Area approach

Area-specific sustainability

Wondering how you can make a historical area more sustainable together? Then an area-specific approach to sustainability may be a good solution. This means we look for ways to achieve a high level of sustainability in an area or terrain.

Ingredients of our area approach

The ingredients that our project managers find important and will facilitate are:

Ambition statement and scope

An area project starts with a good ambition determination and scope. What are we working towards? Who do we involve? What topics do we include?

Opportunities and scope

Renewable energy can come from the sun, soil, water and air. Investigate the energy sources and opportunities for energy exchange and create an energy vision for the area.

Study of building types

A study of building types examines what types of buildings are common in an area and what opportunities there are for making these building types more sustainable.

Stakeholder cooperation and participation

Involve all key stakeholders early in the process. Make sure everyone is on the same page and ensure co-creation.

Taking action

Mapping the area

An area study describes the steps to be taken to achieve a high level of sustainability in an area or terrain. The area will be examined as an ‘ecosystem’. This means an investigation into what the possibilities are for sustainability at the area level and collectively. Together with you, we determine the ambition and then examine the steps to be taken and their feasibility. Area maps and data analyses can be made. How exactly the area scan takes shape will depend on the demand and complexity of the area. Topics that may be covered:

  • What ambition fits the project and gives direction to the elaboration?
  • Are there opportunities for a common energy source? What does that look like?
  • Where can sustainable electricity be generated? Are there places to install solar panels on or around the buildings? Or at a greater distance?
  • Are other forms of collective energy generation conceivable? Is a collective ground source among the possibilities? Or residual heat from the environment, such as from the ground or surrounding water?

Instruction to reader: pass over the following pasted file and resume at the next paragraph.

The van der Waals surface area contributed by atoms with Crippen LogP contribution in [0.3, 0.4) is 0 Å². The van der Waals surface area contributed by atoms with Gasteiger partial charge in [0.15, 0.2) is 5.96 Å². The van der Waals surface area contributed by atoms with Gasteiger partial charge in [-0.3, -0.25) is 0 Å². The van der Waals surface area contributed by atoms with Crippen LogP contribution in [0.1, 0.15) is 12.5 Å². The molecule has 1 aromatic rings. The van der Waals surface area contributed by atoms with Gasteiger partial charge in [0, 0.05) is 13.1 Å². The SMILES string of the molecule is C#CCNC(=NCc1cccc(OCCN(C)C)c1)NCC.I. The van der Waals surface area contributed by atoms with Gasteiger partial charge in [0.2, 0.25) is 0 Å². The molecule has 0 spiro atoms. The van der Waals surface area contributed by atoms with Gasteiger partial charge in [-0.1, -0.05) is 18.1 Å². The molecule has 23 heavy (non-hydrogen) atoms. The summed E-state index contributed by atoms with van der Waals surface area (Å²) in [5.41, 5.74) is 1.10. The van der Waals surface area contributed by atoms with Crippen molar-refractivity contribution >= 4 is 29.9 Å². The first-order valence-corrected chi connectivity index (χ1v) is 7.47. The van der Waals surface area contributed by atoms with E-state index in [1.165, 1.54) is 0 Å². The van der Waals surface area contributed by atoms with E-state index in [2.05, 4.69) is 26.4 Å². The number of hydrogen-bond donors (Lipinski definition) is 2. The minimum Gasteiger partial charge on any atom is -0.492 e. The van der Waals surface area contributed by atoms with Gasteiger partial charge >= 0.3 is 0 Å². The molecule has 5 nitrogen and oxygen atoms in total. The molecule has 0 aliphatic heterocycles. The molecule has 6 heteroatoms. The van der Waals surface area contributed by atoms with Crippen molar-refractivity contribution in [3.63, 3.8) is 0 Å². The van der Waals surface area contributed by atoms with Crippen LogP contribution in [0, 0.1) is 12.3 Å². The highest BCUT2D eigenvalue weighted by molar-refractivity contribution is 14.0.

• What is the composition of building types in the area? Roughly speaking, what are the opportunities for making the buildings more sustainable?
  • And what would be the implications of the solution directions from an organisational point of view?
  • What does the CO2 footprint of the area look like?
  • Are there opportunities for (zero) waste, water, greenery, food/catering/purchasing and the circularity of the area?

A district or regional approach

The transition to natural gas-free districts is particularly challenging when it comes to neighbourhoods with many historical buildings. It is too expensive to provide tailored advice for every property in the district. If a certain type of housing is common in a district, we propose a district approach. We select a number of properties that are representative of the district. For these buildings, we examine the technical possibilities for sustainability and identify the legal frameworks. Based on this advice, general advice will be drawn up for the neighbourhood.
You do not have to limit yourself to a single neighbourhood in this approach. It is also possible, following the same procedure, to issue advice for a housing type that is common in the municipality or even region.
The insights from the advice can be shared at an information meeting for residents and on a municipal Green Menu. It can also be interesting to organise a group buying for the recommended measures.

Setting up and supervising an area approach